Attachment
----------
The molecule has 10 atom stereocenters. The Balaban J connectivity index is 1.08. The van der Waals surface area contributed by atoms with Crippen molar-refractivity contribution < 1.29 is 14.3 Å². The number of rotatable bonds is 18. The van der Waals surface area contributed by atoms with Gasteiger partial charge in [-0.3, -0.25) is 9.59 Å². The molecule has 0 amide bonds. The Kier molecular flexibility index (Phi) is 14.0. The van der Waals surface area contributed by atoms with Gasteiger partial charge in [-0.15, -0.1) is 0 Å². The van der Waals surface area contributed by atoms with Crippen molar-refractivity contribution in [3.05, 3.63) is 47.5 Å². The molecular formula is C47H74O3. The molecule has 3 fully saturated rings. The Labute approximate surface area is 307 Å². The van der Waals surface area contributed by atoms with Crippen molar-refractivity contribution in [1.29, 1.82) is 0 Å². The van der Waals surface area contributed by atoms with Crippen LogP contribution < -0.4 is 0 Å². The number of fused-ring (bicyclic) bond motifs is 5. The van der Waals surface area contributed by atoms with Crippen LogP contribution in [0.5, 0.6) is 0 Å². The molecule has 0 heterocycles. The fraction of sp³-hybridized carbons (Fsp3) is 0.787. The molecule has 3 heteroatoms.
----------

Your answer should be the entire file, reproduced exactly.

The molecule has 10 atom stereocenters. The Balaban J connectivity index is 1.08. The van der Waals surface area contributed by atoms with Crippen molar-refractivity contribution < 1.29 is 14.3 Å². The number of rotatable bonds is 18. The van der Waals surface area contributed by atoms with Gasteiger partial charge in [-0.3, -0.25) is 9.59 Å². The molecule has 0 amide bonds. The Kier molecular flexibility index (Phi) is 14.0. The van der Waals surface area contributed by atoms with Gasteiger partial charge in [-0.15, -0.1) is 0 Å². The van der Waals surface area contributed by atoms with Crippen molar-refractivity contribution in [3.05, 3.63) is 47.5 Å². The molecular formula is C47H74O3. The molecule has 3 fully saturated rings. The Labute approximate surface area is 307 Å². The van der Waals surface area contributed by atoms with Crippen molar-refractivity contribution in [1.29, 1.82) is 0 Å². The van der Waals surface area contributed by atoms with Crippen LogP contribution < -0.4 is 0 Å². The number of fused-ring (bicyclic) bond motifs is 5. The van der Waals surface area contributed by atoms with Crippen LogP contribution in [0.5, 0.6) is 0 Å². The molecule has 0 heterocycles. The fraction of sp³-hybridized carbons (Fsp3) is 0.787. The molecule has 3 heteroatoms.